Apr 10 2007

Heaven’s Reach

Published by at 10:14 am under Books

by David Brin

Well I’ve finished this trilogy.  While I mostly enjoyed reading the six long stories, the ending was weak.  Not the best book by far.  While the whole series played fast and loose with possible development of scientific and engineering skills, this book was off the deep end.  That and the associated plot gimmicks are the books main faults.  But, the gimmicks were probably necessary for the author to bring some of the many threads to a congenial ending.  A little magic helped a lot.  The Uplift Trilogy was an enjoyable but not very rewarding read.  Recommended as entertainment not education.

How does the series rate on the ‘exploration of interesting ideas’ dimension?

– “Uplift”:  Similar to the idea behind 2001, the idea that developed species control and determining the development of lesser developed intelligent species. Rather than treating uplift as a mystery, the uplift process is treated a bureaucratic intergalactic organizations with strict rules on conduct and status.  The whole universe with many species is described as a bureaucracy primarily driven by prestige acquired from uplifting other species.  Odd.
– Knowledge should be shared:  The location of an abandoned fleet of very ancient space ship is the ‘secret’ that drive all the action.  A ship crewed by humans, dolphins, and chimps makes the discovery and are then chased by ‘powerful’ species that want the information for themselves where as the humans want the information to be available for all.  Free flow of information makes for a better universe, world or whatever.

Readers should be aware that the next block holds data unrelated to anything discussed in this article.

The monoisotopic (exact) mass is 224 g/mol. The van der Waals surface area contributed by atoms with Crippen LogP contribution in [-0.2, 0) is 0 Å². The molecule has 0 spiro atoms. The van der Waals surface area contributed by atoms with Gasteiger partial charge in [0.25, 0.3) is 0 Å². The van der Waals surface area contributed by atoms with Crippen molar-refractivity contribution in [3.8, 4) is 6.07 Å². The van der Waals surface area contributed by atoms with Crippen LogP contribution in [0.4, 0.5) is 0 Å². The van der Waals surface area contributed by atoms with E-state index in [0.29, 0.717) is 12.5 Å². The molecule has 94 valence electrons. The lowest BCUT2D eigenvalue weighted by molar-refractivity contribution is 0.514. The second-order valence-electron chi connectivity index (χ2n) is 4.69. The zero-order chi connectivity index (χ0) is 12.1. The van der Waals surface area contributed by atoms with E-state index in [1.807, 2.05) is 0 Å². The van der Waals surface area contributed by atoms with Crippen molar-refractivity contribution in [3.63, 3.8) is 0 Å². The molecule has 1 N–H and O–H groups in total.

– “Drop outs”: Groups from several species seek ‘redemption’ by forsaking knowledge and trying to return to a pre-intelligent state from which they can be uplifted again!  Provides a rough analogy of “fundamentalists” of various cultures and religions.  However, the idea of forsaking knowledge and devolving is motiviated by a desire to again be uplifted.  Given a second chance.  Dropping out is one thing but dropping out to be brought back in seems weird.
– Analogy to the book of Revelations:  The nature of the discovery by humans somehow throws a bunch of established species into a panic due to quasi-religious beliefs in a “time of change”.  Species then begin to fight for control of the information in order to position themselves advantageously with respect to the changes.
– Cultural rigidity is bad.
– Diversity is good.  Embrace it.

Nothing too interesting or clever in that list.  Probably the cleverest idea in this book is that of a “universe quake” analogous to an earthquake.  Due to expansion of the Universe, there are intermittent ‘ruptures’ of the universe which separate galaxies from each other.  However, this idea gets conflated with the idea of ‘times of change’ and is not seriously explored.

Overall, the story telling was interesting, and the narrative moved along.  In all the books, the tale is told by a collection of narrators and participants whose stories are intermixed chapter by chapter.  In general, I found the stories more interesting when they were located on some planet or other.  The space ships, etc.were portrayed minimally and mainly provided a meas of getting about.

In summary a 3,000 plus page space opera, but don’t expect scientific credibility.  If you are inclined to read these books, look up ‘actinic’ it seems to be the authors favorite uncommon word.

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